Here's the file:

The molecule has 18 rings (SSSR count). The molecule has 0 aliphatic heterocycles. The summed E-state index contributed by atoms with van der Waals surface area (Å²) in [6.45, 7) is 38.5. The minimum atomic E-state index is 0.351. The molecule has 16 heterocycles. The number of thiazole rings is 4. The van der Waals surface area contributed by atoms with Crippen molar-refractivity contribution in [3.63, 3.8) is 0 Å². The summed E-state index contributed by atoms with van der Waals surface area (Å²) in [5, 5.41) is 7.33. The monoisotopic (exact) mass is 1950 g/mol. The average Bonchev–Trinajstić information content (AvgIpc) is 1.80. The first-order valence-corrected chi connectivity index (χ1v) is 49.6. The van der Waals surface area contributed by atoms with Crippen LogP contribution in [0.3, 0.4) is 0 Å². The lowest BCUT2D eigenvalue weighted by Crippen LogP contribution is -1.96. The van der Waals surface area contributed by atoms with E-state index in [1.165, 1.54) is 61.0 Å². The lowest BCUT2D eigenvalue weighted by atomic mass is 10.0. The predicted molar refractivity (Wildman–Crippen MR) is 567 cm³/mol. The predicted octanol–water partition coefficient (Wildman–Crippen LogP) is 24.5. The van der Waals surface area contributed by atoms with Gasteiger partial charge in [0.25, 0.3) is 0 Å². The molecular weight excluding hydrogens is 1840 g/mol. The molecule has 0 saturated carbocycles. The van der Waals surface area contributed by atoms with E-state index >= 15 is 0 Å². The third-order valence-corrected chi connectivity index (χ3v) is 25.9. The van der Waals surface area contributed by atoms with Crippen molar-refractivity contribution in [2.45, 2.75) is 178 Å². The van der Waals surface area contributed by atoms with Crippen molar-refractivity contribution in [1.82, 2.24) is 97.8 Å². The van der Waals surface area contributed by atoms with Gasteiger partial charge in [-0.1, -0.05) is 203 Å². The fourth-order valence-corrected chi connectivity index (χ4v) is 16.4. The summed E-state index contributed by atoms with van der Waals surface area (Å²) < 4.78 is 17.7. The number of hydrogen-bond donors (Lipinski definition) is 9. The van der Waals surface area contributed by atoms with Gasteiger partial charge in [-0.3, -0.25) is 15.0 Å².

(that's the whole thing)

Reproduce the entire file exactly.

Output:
The molecule has 18 rings (SSSR count). The molecule has 0 aliphatic heterocycles. The summed E-state index contributed by atoms with van der Waals surface area (Å²) in [6.45, 7) is 38.5. The minimum atomic E-state index is 0.351. The molecule has 16 heterocycles. The number of thiazole rings is 4. The van der Waals surface area contributed by atoms with Crippen molar-refractivity contribution in [3.63, 3.8) is 0 Å². The summed E-state index contributed by atoms with van der Waals surface area (Å²) in [5, 5.41) is 7.33. The monoisotopic (exact) mass is 1950 g/mol. The average Bonchev–Trinajstić information content (AvgIpc) is 1.80. The first-order valence-corrected chi connectivity index (χ1v) is 49.6. The van der Waals surface area contributed by atoms with Crippen LogP contribution in [0.3, 0.4) is 0 Å². The lowest BCUT2D eigenvalue weighted by Crippen LogP contribution is -1.96. The van der Waals surface area contributed by atoms with E-state index in [1.165, 1.54) is 61.0 Å². The lowest BCUT2D eigenvalue weighted by atomic mass is 10.0. The predicted molar refractivity (Wildman–Crippen MR) is 567 cm³/mol. The predicted octanol–water partition coefficient (Wildman–Crippen LogP) is 24.5. The van der Waals surface area contributed by atoms with Gasteiger partial charge in [0.25, 0.3) is 0 Å². The molecular weight excluding hydrogens is 1840 g/mol. The molecule has 0 saturated carbocycles. The van der Waals surface area contributed by atoms with E-state index >= 15 is 0 Å². The third-order valence-corrected chi connectivity index (χ3v) is 25.9. The van der Waals surface area contributed by atoms with Crippen molar-refractivity contribution in [2.45, 2.75) is 178 Å². The van der Waals surface area contributed by atoms with Crippen molar-refractivity contribution in [1.82, 2.24) is 97.8 Å². The van der Waals surface area contributed by atoms with Gasteiger partial charge in [-0.1, -0.05) is 203 Å². The fourth-order valence-corrected chi connectivity index (χ4v) is 16.4. The summed E-state index contributed by atoms with van der Waals surface area (Å²) < 4.78 is 17.7. The number of hydrogen-bond donors (Lipinski definition) is 9. The van der Waals surface area contributed by atoms with Gasteiger partial charge in [-0.3, -0.25) is 15.0 Å².